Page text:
Wit Gets Its Due
T.C. Boyle is inducted into American Academy of Arts and Letters.
The hours of early-morning writing, the meticulous construction of his characters' psyches and the unmitigated need to research, chronicle and give contemporary America a good dose of wry wit, have again paid off for writer and Distinguished Professor of English T. Coraghessan Boyle.
Boyle has been inducted into the American Academy of Arts and Letters. Following the official ceremony in May, he will enter a 250-member club that has included Henry Adams, Mark Twain and Mark Rothko, and currently features Edward Albee, Philip Glass and Toni Morrison.
This honor follows a long list of accolades for the Peekskill, New York-born Boyle, whose recognition and success as an author nearly parallel his 31-year stewardship of aspiring writers in USC College's Department of English.
During that time, Boyle has received fellowships from the National Endowment for the Arts and the Guggenheim Foundation, O. Henry Awards for his short fiction, and awards for his novels including the PEN/Faulkner for World's End (1988) and the much coveted Prix Médicis Étranger best foreign novel award for The Tortilla Curtain (1995).
In fact, this is Boyle's second brush with the American Academy of the Arts and Letters. He received the academy's Harold D. Vursell Memorial Award for "recent prose that merits recognition" in 1993. Even with that, this latest distinction came as a surprise to the writer and teacher.
"Since I'm not one to campaign for such things," Boyle said, "this is both unexpected and deeply rewarding. I am pleased and honored to know that my peers think enough of my work to include me in the academy."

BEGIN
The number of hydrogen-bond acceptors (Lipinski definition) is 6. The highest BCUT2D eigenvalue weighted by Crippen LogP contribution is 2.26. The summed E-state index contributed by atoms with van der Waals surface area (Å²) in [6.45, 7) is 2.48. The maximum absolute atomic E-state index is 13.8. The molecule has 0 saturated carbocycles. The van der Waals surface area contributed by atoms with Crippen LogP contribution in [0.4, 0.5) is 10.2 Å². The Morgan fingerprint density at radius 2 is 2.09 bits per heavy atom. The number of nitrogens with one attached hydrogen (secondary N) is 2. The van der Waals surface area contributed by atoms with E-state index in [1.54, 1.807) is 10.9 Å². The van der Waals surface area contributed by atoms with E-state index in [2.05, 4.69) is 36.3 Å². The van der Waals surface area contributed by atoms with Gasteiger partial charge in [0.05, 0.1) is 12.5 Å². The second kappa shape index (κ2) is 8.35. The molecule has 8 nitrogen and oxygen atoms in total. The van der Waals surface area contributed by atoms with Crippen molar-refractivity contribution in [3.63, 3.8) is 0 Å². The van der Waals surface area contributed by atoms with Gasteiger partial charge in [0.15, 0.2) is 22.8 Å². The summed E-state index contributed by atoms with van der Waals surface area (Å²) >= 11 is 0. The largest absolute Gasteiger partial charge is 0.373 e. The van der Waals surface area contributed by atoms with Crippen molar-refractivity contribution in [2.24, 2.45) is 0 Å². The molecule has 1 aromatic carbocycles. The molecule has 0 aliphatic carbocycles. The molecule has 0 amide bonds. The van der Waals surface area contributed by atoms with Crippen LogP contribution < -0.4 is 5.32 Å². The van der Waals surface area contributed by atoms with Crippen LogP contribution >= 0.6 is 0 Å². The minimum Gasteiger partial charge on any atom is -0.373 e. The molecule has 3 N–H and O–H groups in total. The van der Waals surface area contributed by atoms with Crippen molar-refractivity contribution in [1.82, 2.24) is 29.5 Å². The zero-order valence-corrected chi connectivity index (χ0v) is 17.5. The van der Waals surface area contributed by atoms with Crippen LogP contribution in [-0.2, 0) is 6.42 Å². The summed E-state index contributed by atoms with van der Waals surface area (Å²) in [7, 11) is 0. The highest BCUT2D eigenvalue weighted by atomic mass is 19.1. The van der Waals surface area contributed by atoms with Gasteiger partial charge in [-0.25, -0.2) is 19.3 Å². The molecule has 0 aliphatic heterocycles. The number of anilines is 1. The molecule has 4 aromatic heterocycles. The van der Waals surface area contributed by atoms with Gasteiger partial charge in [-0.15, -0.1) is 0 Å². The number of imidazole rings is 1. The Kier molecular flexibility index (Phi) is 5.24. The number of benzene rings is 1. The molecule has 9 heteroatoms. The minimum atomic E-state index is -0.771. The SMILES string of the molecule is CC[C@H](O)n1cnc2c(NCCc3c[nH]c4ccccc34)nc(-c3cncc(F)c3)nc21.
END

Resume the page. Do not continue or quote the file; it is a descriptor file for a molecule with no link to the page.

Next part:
But after some thought, the same cynical humor found in so many of his characters showed through in the writer himself.
"This is an appointment for life," he said. "So I guess I better go out and buy a cane now and reserve the wheelchair for later."
Fellow Professor of English and renowned award-winning poet, David St. John, considered Boyle's induction more meditatively:
"Tom has shown with all of his collections of stories and his extraordinary novels an exceptional insight into what makes America tick, and the ways its eccentrics - and other fierce individuals - have helped define for us what it means to be alive in both this and early times. This distinction is long overdue."
Boyle, who holds both an MFA and Ph.D. from the University of Iowa, teaches one advanced fiction course for undergraduates and one Ph.D.-level writing course within the English department. Since he first joined USC College's faculty in 1978, he has been instrumental in the cultivation of many gifted writers who themselves have gone on to successful careers.
"This is a wonderful and well deserved tribute to one of the most gifted writers of our times," said Howard Gillman, dean of USC College. "We are proud of his lifetime achievement and are honored to have such a distinguished professor and scholar within the College of Letters, Arts & Sciences."
As a writer, Boyle's work has been compared to authors such as Thomas Pynchon and John Barth; no doubt lofty wordsmiths with whose company a writer can only hope to be mentioned.
However, Boyle claims of himself: "I'm about as far outside of being an insider as anyone could be."
And of how this award might be perceived by his students, Boyle affirms that while they will be happy for him, his induction will not be a focal point within the classroom.
"What they see is what I am: a teacher and a writer," he said. "What shows is the work itself. Awards, honors, book sales and the like are terrific and gratifying, but the most gratifying thing is to be able to do creative work each day and see it realized in print. I know that I am communicating in a very essential way with my fellow sentient beings. You can't ask for much more than that."
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